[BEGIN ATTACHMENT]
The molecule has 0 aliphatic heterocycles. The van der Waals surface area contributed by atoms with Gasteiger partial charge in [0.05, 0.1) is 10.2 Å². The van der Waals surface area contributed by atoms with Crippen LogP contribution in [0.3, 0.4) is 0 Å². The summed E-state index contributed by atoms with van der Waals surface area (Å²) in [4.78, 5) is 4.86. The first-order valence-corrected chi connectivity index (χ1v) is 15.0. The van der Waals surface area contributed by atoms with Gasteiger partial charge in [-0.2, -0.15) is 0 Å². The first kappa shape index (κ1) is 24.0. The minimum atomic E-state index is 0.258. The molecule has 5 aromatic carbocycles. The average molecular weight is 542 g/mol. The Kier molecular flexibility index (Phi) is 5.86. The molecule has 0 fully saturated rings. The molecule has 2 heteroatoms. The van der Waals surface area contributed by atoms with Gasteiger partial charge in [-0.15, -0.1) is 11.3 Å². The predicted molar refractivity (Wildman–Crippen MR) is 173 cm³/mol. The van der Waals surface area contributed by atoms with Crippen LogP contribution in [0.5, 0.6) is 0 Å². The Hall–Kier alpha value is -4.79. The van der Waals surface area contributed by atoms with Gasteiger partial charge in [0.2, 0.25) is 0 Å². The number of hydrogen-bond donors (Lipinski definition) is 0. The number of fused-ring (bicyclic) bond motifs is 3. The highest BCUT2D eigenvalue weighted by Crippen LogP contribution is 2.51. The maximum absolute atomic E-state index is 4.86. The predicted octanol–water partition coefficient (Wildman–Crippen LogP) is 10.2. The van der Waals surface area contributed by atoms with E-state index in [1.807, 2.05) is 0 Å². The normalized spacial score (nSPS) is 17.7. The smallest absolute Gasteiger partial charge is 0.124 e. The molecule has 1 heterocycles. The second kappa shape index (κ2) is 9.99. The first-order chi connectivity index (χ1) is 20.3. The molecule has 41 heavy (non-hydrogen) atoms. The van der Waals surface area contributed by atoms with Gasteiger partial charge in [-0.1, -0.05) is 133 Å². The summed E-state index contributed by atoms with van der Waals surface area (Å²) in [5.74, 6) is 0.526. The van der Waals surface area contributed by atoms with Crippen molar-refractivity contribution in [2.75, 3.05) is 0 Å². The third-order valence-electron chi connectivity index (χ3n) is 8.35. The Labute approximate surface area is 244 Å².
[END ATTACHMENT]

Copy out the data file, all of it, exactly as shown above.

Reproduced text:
The molecule has 0 aliphatic heterocycles. The van der Waals surface area contributed by atoms with Gasteiger partial charge in [0.05, 0.1) is 10.2 Å². The van der Waals surface area contributed by atoms with Crippen LogP contribution in [0.3, 0.4) is 0 Å². The summed E-state index contributed by atoms with van der Waals surface area (Å²) in [4.78, 5) is 4.86. The first-order valence-corrected chi connectivity index (χ1v) is 15.0. The van der Waals surface area contributed by atoms with Gasteiger partial charge in [-0.2, -0.15) is 0 Å². The first kappa shape index (κ1) is 24.0. The minimum atomic E-state index is 0.258. The molecule has 5 aromatic carbocycles. The average molecular weight is 542 g/mol. The Kier molecular flexibility index (Phi) is 5.86. The molecule has 0 fully saturated rings. The molecule has 2 heteroatoms. The van der Waals surface area contributed by atoms with Gasteiger partial charge in [-0.15, -0.1) is 11.3 Å². The predicted molar refractivity (Wildman–Crippen MR) is 173 cm³/mol. The van der Waals surface area contributed by atoms with Crippen LogP contribution in [0.5, 0.6) is 0 Å². The Hall–Kier alpha value is -4.79. The van der Waals surface area contributed by atoms with Gasteiger partial charge in [0.2, 0.25) is 0 Å². The number of hydrogen-bond donors (Lipinski definition) is 0. The number of fused-ring (bicyclic) bond motifs is 3. The highest BCUT2D eigenvalue weighted by Crippen LogP contribution is 2.51. The maximum absolute atomic E-state index is 4.86. The predicted octanol–water partition coefficient (Wildman–Crippen LogP) is 10.2. The van der Waals surface area contributed by atoms with E-state index in [1.807, 2.05) is 0 Å². The normalized spacial score (nSPS) is 17.7. The smallest absolute Gasteiger partial charge is 0.124 e. The molecule has 1 heterocycles. The second kappa shape index (κ2) is 9.99. The first-order chi connectivity index (χ1) is 20.3. The molecule has 41 heavy (non-hydrogen) atoms. The van der Waals surface area contributed by atoms with Gasteiger partial charge in [-0.1, -0.05) is 133 Å². The summed E-state index contributed by atoms with van der Waals surface area (Å²) in [5.74, 6) is 0.526. The van der Waals surface area contributed by atoms with Crippen molar-refractivity contribution in [2.75, 3.05) is 0 Å². The third-order valence-electron chi connectivity index (χ3n) is 8.35. The Labute approximate surface area is 244 Å².